One local example of hegemony in a cultural context is the Texas Board of Education.  The board does not have the same global power as some more obvious hegemons such as Steve Jobs or Disney, however they do decide what every public school student in Texas will learn in their most formative years. The essence of a source that has hegemony according to Media Now is that they “Create a consensus around…ideas… so that they come to be accepted as common sense”. Textbooks are a prime example of media that come to be accepted as absolutely irrefutable knowledge. For example, I’m quoting from a textbook in my blog post.  There was a huge controversy in March of 2010 over the Texas Board of Education because they passed a social studies curriculum that focuses on decidedly conservative ideas such as a heavy emphasis on capitalism, republican ideology, and partially anti-secular government. The textbooks that are influenced by the policy are sold not only in Texas but across the United States. Despite political affiliations, every public school student will be subjected to and will absorb these ideas, for better or for worse.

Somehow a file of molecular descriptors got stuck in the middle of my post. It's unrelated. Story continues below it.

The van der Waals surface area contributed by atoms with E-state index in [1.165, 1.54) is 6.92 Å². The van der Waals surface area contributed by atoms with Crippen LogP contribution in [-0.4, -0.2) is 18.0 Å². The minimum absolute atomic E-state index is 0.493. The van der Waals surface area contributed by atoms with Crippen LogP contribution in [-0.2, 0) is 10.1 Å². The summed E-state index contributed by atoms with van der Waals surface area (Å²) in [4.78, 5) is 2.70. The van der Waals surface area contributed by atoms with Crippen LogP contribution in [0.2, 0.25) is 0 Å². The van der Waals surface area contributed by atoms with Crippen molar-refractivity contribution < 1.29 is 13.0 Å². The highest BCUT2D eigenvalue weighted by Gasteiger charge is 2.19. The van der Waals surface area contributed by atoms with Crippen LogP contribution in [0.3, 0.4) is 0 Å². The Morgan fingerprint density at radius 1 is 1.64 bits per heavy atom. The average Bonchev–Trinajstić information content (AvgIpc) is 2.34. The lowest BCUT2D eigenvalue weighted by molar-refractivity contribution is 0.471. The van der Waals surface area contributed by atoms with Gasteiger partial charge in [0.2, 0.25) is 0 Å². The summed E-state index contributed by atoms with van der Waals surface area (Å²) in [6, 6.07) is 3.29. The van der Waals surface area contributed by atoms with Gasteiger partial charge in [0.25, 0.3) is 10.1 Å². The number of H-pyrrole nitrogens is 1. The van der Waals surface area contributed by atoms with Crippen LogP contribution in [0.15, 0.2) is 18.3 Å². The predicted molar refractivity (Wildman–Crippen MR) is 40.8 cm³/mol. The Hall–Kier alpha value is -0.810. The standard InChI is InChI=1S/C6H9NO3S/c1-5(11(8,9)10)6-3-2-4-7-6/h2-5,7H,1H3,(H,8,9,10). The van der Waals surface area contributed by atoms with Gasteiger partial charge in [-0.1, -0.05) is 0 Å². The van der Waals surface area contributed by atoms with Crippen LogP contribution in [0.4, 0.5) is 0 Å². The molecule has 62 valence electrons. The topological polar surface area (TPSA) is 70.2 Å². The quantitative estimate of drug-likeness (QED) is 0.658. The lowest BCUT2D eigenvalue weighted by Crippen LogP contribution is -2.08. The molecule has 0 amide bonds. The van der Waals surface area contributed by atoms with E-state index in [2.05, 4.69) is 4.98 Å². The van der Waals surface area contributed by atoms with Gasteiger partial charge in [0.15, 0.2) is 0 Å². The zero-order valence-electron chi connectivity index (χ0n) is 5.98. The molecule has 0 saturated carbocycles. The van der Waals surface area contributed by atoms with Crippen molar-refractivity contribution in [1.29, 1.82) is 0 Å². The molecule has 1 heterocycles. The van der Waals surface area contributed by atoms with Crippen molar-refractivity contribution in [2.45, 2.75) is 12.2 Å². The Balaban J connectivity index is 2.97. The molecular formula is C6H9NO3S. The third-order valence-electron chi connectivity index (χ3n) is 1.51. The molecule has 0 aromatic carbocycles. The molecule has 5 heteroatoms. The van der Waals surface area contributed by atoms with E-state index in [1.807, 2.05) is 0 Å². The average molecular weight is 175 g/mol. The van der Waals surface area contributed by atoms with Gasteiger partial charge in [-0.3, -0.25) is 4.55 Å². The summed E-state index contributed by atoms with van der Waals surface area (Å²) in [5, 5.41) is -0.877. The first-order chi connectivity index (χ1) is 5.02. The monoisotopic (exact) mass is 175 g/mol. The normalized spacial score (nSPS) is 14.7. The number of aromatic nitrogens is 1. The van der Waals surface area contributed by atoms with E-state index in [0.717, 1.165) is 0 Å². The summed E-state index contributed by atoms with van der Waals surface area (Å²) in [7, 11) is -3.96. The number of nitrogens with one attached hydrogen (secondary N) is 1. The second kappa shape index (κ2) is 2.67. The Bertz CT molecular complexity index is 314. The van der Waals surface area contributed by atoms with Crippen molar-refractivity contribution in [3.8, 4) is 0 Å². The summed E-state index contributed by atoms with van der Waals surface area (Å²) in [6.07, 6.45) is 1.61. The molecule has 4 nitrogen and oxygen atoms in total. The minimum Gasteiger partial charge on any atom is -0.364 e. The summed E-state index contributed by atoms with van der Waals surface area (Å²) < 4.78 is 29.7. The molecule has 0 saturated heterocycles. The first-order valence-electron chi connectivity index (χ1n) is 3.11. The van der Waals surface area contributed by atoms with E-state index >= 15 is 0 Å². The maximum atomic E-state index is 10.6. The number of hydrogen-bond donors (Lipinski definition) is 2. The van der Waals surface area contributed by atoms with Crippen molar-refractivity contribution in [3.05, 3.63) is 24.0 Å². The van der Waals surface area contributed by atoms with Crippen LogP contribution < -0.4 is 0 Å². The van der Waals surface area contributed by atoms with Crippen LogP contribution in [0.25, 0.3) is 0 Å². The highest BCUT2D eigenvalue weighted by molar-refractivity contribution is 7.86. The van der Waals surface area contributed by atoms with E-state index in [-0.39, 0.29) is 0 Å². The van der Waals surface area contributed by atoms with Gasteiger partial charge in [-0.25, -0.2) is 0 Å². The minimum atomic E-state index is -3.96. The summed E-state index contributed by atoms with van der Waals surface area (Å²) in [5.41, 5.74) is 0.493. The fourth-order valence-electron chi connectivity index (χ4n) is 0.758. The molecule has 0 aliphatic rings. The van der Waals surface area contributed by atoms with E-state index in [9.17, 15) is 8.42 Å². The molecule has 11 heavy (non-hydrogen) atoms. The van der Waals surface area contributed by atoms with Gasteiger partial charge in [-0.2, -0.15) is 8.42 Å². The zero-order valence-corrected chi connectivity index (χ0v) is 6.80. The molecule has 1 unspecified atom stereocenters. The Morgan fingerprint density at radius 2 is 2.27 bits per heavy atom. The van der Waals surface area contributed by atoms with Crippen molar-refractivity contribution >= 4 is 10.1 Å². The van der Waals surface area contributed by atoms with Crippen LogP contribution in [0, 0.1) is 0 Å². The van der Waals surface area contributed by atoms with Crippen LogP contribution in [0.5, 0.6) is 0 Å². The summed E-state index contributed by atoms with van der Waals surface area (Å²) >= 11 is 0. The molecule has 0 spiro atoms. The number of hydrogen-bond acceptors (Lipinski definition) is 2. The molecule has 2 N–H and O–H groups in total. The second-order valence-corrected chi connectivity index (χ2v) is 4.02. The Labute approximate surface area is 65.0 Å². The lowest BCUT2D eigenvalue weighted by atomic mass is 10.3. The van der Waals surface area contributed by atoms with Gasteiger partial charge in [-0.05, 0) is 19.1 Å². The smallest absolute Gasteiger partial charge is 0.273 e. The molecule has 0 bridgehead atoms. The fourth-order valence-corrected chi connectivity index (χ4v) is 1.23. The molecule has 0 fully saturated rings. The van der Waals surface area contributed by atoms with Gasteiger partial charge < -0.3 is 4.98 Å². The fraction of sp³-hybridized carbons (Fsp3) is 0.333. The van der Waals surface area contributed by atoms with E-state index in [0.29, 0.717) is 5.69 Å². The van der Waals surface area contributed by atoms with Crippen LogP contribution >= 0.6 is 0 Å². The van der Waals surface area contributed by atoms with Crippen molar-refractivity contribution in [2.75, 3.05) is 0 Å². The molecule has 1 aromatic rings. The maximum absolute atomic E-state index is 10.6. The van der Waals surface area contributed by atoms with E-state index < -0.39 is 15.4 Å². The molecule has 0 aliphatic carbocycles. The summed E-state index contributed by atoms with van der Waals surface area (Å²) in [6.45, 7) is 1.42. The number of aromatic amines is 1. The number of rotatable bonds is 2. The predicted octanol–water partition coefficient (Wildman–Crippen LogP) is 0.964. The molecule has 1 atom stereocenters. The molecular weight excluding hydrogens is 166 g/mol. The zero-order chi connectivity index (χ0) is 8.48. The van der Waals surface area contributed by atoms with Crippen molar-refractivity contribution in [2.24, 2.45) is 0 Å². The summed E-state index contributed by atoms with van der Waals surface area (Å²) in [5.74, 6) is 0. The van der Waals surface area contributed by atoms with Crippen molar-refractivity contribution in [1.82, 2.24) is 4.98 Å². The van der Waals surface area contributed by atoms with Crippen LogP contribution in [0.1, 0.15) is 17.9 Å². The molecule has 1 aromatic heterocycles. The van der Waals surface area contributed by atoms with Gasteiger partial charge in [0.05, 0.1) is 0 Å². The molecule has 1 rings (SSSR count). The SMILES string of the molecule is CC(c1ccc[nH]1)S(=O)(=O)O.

Image Sources: Fox News, New York Times 2008, ABC news, Daily Times Online
Info Sources, (New York Times 2010) (Straubhaar, LaRose, Davenport. Media Now. 2010 ed.) (Fox News 2008) (Mastroianni. "Hegemony in Gramsci" 2002).